If you are monitoring changes in spindle torque as an indicator of tool wear or breakage, you will be interested in a new line of sensors that uses Embedded Magnetic Domain (EMD) technology—a combination of magnetic induction and electronic processing techniques—to provide low-cost, non-contact measurement of torque and angle on any nickel-bearing ferrous shaft. The technology has proven successful in industrial power tool applications such as pneumatic and electric torque wrenches, nut runners and screwdrivers, and the developer is busily expanding into machine tool applications as well.
Here’s how EMD works. First, the nickel-bearing ferrous shaft is permanently magnetized. The magnetic field generated in the shaft is highly sensitive to and varies directly with changes in the amount of torque applied. A non-contact sensor, which can be positioned as much as 10 mm from the shaft, measures the variation and produces an output signal proportional to the applied torque.
The developer, FAST Technology (Livonia, Michigan), offers standard torque sensors in two versions: the TM-HR-Sq series with square drive shafts (male/female) for testing, calibration and verification applications; and the TM-HR-Rd series with round shafts (male/male) equipped with keyways for more rigorous applications, such as integration into machine tools. Both versions are available in ratings up to 110.6 foot-pounds, with 221, 369 and 737 foot-pound versions in the works. The firm is also willing to develop custom sensors for OEM applications.
According to the developer, the EMD sensors are smaller, lighter and less costly than competing products. Because there is no contact with the rotating shaft, integration of the sensor into existing designs is simplified. The sensors provide torque measurements at a high sampling rate with both high resolution and accuracy. They are also robust enough to withstand hostile environments that frequently discourage the use of such instruments. The EMD sensors are unaffected by dirt, fluids and similar materials found in a manufacturing environment, and they can withstand working temperatures from -40ºF to 132ºF.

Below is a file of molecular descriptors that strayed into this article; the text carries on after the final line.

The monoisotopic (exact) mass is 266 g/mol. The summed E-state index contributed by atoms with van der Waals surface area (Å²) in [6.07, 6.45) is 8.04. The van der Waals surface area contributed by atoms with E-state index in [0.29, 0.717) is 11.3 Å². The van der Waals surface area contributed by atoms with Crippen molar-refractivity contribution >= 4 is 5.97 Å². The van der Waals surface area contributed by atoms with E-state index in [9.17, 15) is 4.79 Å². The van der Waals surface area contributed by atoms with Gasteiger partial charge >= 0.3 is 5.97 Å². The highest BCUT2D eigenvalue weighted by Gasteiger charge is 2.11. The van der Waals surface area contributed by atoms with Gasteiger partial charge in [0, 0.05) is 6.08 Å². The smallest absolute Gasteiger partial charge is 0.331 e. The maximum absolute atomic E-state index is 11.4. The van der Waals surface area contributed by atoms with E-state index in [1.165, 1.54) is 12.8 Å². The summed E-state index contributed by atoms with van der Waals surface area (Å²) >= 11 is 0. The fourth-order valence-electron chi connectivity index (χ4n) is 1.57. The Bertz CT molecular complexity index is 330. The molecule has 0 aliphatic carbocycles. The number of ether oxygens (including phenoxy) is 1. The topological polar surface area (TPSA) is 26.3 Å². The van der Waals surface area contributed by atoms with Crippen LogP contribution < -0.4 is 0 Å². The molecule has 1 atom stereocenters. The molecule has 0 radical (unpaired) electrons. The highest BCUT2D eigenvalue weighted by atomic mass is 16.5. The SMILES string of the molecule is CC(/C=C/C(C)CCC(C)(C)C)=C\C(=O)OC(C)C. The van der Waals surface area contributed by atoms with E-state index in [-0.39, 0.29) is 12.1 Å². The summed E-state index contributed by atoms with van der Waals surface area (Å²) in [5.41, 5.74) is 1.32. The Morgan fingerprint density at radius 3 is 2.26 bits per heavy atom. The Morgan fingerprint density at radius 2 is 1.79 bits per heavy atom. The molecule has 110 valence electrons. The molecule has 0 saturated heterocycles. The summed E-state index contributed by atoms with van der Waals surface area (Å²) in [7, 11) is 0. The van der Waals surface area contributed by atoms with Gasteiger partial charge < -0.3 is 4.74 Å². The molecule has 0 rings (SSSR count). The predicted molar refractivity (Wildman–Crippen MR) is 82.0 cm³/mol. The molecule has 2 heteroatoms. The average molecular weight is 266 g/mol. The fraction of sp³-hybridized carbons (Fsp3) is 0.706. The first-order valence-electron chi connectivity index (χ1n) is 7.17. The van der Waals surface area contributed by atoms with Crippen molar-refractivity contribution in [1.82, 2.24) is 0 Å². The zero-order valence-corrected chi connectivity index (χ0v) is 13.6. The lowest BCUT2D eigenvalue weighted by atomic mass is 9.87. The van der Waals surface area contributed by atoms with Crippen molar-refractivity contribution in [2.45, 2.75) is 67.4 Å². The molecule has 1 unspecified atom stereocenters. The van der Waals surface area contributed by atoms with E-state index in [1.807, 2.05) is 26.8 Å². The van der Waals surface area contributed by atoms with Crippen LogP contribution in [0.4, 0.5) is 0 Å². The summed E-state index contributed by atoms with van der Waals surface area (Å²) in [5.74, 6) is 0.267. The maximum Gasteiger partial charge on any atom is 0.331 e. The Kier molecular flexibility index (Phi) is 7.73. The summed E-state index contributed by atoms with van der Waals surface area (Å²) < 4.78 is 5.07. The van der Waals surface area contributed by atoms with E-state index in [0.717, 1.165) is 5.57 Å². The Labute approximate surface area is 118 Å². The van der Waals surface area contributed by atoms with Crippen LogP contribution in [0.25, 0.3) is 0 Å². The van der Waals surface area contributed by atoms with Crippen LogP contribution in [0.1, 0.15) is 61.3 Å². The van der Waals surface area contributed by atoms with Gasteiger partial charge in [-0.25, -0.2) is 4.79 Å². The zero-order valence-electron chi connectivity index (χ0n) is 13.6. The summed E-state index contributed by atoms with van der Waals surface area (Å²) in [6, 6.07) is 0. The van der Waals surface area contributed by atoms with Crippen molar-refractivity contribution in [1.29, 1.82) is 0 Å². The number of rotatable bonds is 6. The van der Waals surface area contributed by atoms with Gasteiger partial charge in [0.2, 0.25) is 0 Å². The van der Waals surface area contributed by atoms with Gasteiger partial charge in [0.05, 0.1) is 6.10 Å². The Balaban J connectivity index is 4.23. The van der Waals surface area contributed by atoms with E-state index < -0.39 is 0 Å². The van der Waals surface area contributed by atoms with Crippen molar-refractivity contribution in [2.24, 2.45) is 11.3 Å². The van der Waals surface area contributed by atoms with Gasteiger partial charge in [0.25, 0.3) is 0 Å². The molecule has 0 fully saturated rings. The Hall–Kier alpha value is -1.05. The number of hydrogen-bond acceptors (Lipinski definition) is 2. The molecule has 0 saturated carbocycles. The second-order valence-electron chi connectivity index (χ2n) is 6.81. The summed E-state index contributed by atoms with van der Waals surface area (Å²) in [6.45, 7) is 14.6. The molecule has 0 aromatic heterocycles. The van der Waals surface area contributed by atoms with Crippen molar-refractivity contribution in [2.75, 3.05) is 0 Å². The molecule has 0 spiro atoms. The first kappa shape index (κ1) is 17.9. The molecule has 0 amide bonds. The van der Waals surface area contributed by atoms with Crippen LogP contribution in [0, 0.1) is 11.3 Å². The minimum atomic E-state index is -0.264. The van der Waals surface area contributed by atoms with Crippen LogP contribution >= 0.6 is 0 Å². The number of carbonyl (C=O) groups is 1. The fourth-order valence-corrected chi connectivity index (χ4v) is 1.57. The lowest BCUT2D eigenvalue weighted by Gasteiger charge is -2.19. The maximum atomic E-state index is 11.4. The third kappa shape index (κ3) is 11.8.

FAST Technology considers machine tools a major potential market for its sensors. “Hundreds of thousands of multiple-spindle machines in the field can be significantly improved with the addition of our sensors,” explains Rhex Edwards, marketing manager for the firm. “We can insert our torque sensor between the spindle head and toolholder of a machine tool and monitor the torque resulting from, say, a drilling or tapping operation. We can then compare the measurement to an ideal profile to determine when it is time to index the insert or change the tool.
“Our round-shaft sensors can be easily integrated into existing machines so that customers can upgrade their machines quickly and inexpensively,” Mr. Edwards continues. “The accuracy with which they can measure torque is significantly improved over what they previously experienced. Therefore they can respond faster to changes in the process that affect part quality.”
While EMD sensors are relatively new, firms interested in adopting the technology need not feel like pioneers. Mr. Edwards notes that his firm has been working closely with a major metalworking customer, making improvements to its sensors suggested by actual production machining situations.